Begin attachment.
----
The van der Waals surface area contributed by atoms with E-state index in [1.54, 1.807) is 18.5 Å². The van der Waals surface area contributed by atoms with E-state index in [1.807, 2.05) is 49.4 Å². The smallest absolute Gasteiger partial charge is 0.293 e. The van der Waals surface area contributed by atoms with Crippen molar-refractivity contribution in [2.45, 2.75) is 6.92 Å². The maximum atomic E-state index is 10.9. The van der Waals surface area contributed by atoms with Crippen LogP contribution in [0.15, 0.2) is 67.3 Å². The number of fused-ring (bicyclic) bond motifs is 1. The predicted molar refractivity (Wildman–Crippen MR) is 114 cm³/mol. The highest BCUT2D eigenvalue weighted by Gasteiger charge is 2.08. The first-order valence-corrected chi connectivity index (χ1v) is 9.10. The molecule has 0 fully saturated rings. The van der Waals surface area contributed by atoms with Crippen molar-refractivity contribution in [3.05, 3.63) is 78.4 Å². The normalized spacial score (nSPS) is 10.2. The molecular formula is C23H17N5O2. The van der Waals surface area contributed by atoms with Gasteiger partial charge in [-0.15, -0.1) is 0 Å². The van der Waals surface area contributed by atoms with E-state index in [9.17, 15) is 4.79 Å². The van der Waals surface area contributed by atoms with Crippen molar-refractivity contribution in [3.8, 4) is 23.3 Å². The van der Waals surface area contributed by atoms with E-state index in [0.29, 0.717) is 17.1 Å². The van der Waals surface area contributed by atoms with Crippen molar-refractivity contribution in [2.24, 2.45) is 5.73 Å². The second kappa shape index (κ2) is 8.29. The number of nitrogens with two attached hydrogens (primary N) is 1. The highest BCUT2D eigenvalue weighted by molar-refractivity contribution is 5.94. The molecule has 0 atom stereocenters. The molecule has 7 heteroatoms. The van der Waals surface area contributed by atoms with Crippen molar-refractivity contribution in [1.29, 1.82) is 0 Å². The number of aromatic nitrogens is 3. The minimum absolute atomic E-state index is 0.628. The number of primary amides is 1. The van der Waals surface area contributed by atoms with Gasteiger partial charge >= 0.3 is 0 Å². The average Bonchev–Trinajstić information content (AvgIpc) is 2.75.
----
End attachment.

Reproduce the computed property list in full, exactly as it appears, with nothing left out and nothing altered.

The van der Waals surface area contributed by atoms with E-state index in [1.54, 1.807) is 18.5 Å². The van der Waals surface area contributed by atoms with E-state index in [1.807, 2.05) is 49.4 Å². The smallest absolute Gasteiger partial charge is 0.293 e. The van der Waals surface area contributed by atoms with Crippen molar-refractivity contribution in [2.45, 2.75) is 6.92 Å². The maximum atomic E-state index is 10.9. The van der Waals surface area contributed by atoms with Crippen LogP contribution in [0.15, 0.2) is 67.3 Å². The number of fused-ring (bicyclic) bond motifs is 1. The predicted molar refractivity (Wildman–Crippen MR) is 114 cm³/mol. The highest BCUT2D eigenvalue weighted by Gasteiger charge is 2.08. The first-order valence-corrected chi connectivity index (χ1v) is 9.10. The molecule has 0 fully saturated rings. The van der Waals surface area contributed by atoms with Crippen molar-refractivity contribution in [3.05, 3.63) is 78.4 Å². The normalized spacial score (nSPS) is 10.2. The molecular formula is C23H17N5O2. The van der Waals surface area contributed by atoms with Gasteiger partial charge in [-0.15, -0.1) is 0 Å². The van der Waals surface area contributed by atoms with E-state index in [9.17, 15) is 4.79 Å². The van der Waals surface area contributed by atoms with Crippen molar-refractivity contribution in [3.8, 4) is 23.3 Å². The van der Waals surface area contributed by atoms with E-state index in [0.29, 0.717) is 17.1 Å². The van der Waals surface area contributed by atoms with Crippen molar-refractivity contribution in [2.24, 2.45) is 5.73 Å². The second kappa shape index (κ2) is 8.29. The number of nitrogens with two attached hydrogens (primary N) is 1. The highest BCUT2D eigenvalue weighted by molar-refractivity contribution is 5.94. The molecule has 0 atom stereocenters. The molecule has 7 heteroatoms. The van der Waals surface area contributed by atoms with Crippen molar-refractivity contribution in [1.29, 1.82) is 0 Å². The number of aromatic nitrogens is 3. The minimum absolute atomic E-state index is 0.628. The number of primary amides is 1. The van der Waals surface area contributed by atoms with Gasteiger partial charge >= 0.3 is 0 Å². The average Bonchev–Trinajstić information content (AvgIpc) is 2.75.